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Mi'kmaw woman calls for 60 Indigenous languages to be adopted as official languages of Canada


A parliamentary petition written by a Mi’kmaw woman is proposing that 60 Indigenous languages spoken in Canada be adopted as national official languages. 

Jenna Robar, a 24-year-old holistic health coach living in Nova Scotia, submitted her proposal through the House of Commons website Feb. 28 calling on the federal government to “have each language recognized nationally, with implementations on regional and provincial levels.”

Robar is a member of Benoit First Nation in Newfoundland, a band not officially recognized by the federal government of which some members are also members of Qalipu First Nation.

In less than two weeks, Robar’s petition has gathered over 350 of the minimum 500 required signatures for her proposal to be presented to the House of Commons. 

Robar, who speaks English, French and Spanish, said she was inspired to launch the petition after attending a youth conference this year. She focused on language because of the lack of resources available to learn the Mi’kmaw language in the Atlantic region.

“We don’t have a ton of Spanish speakers in Nova Scotia but we have tons of resources to learn Spanish here,” she said. 

“That lit the fire within me to do more to revitalize Mi’kmaw.”

‘We need to come together’

Robar said she sought support from Nathaniel Erskine-Smith, a non-Indigenous Liberal MP for the Toronto riding of Beaches-East York, because she once lived in his riding and had worked with him on community projects. 

Erskine-Smith said in an emailed statement that language is central to Canadians’ “sense of identity, community, and culture.” 

“I sponsored Jenna’s petition because it rightly highlights the need to preserve and protect Indigenous languages,” he said. 

If Robar’s petition surpasses 500 signatures, Erskine-Smith will present it in Parliament. The rules governing the House of Commons would require the government to respond within 45 days.

Nathaniel Erskine-Smith, the Liberal MP for the Beaches-East York riding in Toronto, says he sponsored the petition because it ‘highlights the need to preserve and protect Indigenous languages.’ (Nathaniel Erskine-Smith)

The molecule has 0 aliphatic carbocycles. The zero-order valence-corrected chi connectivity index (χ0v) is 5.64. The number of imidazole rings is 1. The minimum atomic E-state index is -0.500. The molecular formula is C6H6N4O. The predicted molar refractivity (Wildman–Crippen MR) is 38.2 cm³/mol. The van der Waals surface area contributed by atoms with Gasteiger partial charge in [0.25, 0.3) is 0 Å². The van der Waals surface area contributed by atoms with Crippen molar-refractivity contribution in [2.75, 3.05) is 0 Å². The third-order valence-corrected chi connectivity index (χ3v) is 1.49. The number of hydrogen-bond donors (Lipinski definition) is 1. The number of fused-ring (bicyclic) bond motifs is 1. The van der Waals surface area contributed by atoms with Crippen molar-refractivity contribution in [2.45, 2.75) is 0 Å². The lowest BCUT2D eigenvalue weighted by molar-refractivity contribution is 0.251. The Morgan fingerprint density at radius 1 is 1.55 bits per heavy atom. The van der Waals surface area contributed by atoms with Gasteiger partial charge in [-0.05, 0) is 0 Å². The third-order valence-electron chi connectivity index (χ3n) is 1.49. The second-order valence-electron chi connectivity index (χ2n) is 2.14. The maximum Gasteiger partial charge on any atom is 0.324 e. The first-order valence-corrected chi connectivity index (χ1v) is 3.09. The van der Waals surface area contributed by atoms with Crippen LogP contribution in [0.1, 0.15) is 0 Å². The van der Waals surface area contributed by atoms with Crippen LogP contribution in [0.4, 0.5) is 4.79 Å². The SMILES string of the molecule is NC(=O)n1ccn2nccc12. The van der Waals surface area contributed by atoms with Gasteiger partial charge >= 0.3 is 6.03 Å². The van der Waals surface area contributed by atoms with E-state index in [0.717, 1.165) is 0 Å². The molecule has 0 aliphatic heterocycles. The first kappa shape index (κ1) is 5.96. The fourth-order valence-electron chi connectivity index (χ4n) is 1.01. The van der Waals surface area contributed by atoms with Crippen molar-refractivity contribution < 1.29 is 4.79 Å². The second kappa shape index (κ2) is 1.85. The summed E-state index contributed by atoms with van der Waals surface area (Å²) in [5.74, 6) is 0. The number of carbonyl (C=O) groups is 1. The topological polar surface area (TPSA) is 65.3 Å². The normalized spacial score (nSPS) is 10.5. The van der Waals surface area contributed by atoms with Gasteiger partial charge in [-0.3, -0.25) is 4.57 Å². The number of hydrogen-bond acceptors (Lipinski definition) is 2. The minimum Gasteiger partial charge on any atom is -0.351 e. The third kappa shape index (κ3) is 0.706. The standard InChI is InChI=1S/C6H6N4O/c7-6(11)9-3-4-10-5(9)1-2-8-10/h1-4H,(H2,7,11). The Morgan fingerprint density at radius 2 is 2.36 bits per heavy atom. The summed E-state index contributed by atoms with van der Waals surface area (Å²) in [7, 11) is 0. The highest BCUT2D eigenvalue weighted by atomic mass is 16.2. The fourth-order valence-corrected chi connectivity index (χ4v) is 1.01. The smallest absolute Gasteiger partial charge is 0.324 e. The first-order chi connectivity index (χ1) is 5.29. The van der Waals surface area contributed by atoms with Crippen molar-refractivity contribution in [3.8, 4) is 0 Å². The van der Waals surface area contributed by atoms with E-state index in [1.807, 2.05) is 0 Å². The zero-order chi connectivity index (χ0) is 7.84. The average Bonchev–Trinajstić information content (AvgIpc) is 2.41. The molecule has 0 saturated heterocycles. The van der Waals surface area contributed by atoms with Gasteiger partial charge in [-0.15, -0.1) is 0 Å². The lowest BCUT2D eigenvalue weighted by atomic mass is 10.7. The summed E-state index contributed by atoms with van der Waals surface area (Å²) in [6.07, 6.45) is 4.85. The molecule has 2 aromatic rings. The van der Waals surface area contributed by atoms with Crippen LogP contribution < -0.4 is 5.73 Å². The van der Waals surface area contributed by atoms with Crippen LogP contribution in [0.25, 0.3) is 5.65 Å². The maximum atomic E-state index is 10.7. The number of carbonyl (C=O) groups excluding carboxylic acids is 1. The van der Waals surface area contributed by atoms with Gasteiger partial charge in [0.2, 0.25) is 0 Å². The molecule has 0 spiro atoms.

If her proposal is adopted, Robar said she recognizes the complexity of the work and resources it will take to give Indigenous languages an official designation in each province and territory across the country. She said she hopes her petition will draw attention to language initiatives already underway, and highlight the importance of language preservation.

Indigenous languages are already official languages in Northwest Territories and Nunavut.

Ideas like broadcasting hockey in Indigenous languages are examples of how language can be central to efforts in reconciliation, Robar said. 

“It would just enrich Canada’s culture and diversity within those nations, because [Canada is] many different nations and it’s time to recognize that,” she said.

“I think now more than ever we need to come together and realize the value of working together.”

Robar said she’s confident her proposal will find support in the House of Commons. She said she’s spoken to MPs, like Mumilaaq Qaqqaq, the NDP member for Nunavut, who are ready to back the initiative. 

Prioritizing language

Jaime Battiste, the Liberal MP for Sydney-Victoria, is the first Mi’kmaw representative in the House of Commons. The law school graduate and member of Eskasoni First Nation in Nova Scotia used his first statement in the House of Commons to speak in the Mi’kmaw language. 

“It’s always my hope that when I speak my language in committees or in the house, it gives a notion of creating space for that accommodation,” Battiste said.

“I’ll continue to make sure that we’re prioritizing language and anyone out there who’s also [promoting] Indigenous languages.”

Battiste was part of a provincial working group that examined how Mi’kmaw could be introduced as an official language in Nova Scotia. He said figuring out where, when and which Indigenous languages were to be used is a complex process on a national scale.

“Does that mean that we’re changing signs? Does that mean that everything written in the House needs to be in several different languages? I think it’s a great step in the direction that we need to go, but I think it’s possibly easier for the provincial [governments],” Battiste said. 



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